Enduring Troubles

St. Francis of Assisi had these things to say about the trials and tribulations we face in this life:

“Holy simplicity confounds all the wisdom of the world and the flesh.”

“There is a secret bitterness hidden beneath the allurements of the world, for the love of worldly things always produces many fruits of sorrow.”

“Happy that servant of God who is not troubled or put out by anything in the world, and who leads a holy and detached life.”

“I exhort all brothers in our Lord Jesus Christ to guard against pride, vainglory, envy, avarice, the cares and anxieties of the world, slander, and murmuring.”

“Let us not, for the hope of obtaining some pleasure, satisfaction, or advantage, expose ourselves to the danger of withdrawing our minds from God; but I beg you, brethren, by holy charity, which is the spirit of God Himself, to reject as far as possible the cares, preoccupations, and turmoil of the world, and serve, love, and honour God in purity of heart and mind; this is what He demands before all else.”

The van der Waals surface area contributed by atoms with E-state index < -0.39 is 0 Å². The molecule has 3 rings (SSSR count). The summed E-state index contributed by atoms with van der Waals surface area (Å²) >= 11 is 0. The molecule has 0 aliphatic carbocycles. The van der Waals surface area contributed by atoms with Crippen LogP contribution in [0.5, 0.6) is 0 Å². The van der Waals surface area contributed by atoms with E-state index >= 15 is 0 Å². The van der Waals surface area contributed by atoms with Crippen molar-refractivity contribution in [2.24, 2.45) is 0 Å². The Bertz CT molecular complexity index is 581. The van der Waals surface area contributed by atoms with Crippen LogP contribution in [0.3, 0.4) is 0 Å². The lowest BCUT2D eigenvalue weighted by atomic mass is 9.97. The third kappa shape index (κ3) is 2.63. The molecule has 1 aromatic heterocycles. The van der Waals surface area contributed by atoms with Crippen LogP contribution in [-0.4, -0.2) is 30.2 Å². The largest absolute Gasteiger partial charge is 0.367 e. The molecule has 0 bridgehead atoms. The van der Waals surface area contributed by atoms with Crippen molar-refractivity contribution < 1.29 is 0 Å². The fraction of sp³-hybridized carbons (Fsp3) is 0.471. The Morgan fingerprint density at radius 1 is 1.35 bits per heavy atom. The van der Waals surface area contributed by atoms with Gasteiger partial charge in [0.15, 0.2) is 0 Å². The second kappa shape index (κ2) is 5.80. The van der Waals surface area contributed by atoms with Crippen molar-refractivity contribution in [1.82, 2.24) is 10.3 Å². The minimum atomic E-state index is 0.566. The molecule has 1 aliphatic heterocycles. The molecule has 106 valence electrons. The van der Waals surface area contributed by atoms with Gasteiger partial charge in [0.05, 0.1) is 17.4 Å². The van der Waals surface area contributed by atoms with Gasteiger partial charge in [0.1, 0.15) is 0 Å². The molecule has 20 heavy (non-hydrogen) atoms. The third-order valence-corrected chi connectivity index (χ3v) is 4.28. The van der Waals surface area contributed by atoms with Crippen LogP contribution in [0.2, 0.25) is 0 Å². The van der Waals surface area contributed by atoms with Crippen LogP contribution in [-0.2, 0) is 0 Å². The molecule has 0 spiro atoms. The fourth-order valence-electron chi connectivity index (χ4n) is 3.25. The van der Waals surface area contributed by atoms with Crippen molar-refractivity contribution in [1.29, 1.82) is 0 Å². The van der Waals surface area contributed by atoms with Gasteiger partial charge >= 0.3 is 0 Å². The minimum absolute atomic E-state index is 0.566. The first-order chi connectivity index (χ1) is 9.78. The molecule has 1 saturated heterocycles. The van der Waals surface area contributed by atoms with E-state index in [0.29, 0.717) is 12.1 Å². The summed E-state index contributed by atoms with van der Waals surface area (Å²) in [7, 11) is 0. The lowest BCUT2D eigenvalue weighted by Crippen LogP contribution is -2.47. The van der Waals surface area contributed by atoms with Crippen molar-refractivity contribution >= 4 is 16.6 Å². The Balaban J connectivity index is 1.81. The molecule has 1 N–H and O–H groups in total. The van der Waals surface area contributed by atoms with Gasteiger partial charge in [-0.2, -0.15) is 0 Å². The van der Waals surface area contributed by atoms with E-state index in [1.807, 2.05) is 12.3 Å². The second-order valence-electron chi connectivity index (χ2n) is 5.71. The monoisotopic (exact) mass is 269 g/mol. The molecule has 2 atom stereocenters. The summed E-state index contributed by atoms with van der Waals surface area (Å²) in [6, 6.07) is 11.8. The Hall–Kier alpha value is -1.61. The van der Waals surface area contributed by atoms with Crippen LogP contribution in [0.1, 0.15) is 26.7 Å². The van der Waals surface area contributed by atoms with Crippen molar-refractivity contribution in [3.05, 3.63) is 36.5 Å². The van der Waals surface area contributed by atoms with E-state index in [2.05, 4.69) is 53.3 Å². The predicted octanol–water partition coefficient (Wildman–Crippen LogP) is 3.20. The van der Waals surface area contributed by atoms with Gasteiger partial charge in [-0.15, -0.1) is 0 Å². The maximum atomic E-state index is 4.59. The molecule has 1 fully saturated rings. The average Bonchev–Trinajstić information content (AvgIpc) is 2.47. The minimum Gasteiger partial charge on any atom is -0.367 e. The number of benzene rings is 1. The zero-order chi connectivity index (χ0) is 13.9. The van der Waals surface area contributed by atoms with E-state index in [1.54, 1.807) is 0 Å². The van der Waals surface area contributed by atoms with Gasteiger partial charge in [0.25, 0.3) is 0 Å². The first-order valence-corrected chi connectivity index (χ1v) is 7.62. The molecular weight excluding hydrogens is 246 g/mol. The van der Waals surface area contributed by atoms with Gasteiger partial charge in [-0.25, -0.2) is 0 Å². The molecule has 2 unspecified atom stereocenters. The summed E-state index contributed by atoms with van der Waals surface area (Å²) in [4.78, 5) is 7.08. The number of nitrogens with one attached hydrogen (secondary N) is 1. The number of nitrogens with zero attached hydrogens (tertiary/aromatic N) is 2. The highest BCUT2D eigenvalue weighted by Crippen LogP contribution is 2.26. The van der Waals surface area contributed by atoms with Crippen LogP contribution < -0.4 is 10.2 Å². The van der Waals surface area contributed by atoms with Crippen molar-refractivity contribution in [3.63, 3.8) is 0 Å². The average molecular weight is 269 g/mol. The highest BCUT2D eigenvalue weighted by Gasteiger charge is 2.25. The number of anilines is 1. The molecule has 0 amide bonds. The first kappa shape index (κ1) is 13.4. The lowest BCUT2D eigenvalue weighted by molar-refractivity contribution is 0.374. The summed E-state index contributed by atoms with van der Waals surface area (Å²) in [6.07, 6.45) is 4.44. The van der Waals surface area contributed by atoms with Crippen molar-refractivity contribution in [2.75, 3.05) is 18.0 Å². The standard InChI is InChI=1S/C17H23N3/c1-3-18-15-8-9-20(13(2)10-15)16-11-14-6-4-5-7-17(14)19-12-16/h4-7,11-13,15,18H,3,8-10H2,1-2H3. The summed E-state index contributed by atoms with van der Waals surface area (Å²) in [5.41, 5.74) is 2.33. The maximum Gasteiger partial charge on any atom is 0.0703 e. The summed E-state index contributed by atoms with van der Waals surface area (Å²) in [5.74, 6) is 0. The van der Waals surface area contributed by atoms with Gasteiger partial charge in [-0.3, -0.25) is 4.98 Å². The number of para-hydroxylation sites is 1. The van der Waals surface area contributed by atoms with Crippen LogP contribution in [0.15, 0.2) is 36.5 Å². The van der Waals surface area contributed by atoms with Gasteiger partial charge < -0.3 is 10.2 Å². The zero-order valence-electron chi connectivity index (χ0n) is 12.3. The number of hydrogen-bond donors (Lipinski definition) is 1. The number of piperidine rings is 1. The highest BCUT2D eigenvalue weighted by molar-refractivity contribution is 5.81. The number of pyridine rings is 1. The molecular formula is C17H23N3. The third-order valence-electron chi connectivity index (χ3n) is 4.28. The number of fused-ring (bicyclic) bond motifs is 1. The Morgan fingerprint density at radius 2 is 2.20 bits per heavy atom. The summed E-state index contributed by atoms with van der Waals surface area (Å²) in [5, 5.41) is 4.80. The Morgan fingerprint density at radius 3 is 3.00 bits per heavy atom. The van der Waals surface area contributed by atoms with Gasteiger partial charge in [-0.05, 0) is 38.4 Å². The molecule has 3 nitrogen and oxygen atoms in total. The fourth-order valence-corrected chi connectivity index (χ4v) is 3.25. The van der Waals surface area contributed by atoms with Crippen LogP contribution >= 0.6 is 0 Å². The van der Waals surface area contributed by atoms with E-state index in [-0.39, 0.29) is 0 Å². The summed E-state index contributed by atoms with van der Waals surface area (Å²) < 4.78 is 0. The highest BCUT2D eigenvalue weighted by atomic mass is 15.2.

“Let us beware of the malice of Satan, who wishes to prevent man from keeping his heart and mind raised to God; but goes about trying to seduce the heart of man by the love of pleasure or of some worldly advantage, and thus seeks to efface from his mind the remembrance of God’s Word and Commandments, and to blind his heart with worldly cares and anxieties, so that he himself may dwell there.”

In his Testament, St. Francis left us this inspiring prayer: “Our Lord gave me such faith in His churches that I would simply adore and say: ‘We adore Thee, O most Holy Lord Jesus Christ, here and in all Thy churches throughout the world; and we bless Thee, because by Thy Holy Cross Thou hast redeemed the world.'”

Francis’ close friend Blessed Egidius of Assisi added: “He who endures troubles with patience for God’s sake will soon arrive at great perfection; he will be master of this world, and will have one foot in the other.”

Egidius wisely observed: “The more we complain of our trials the heavier our burden grows; if, on the contrary, we humbly and lovingly bear them, the burden becomes light and agreeable.”

Quotations from Flowers from the Garden of Saint Francis for Every Day of the Year (London: Burns and Oates, 1882).

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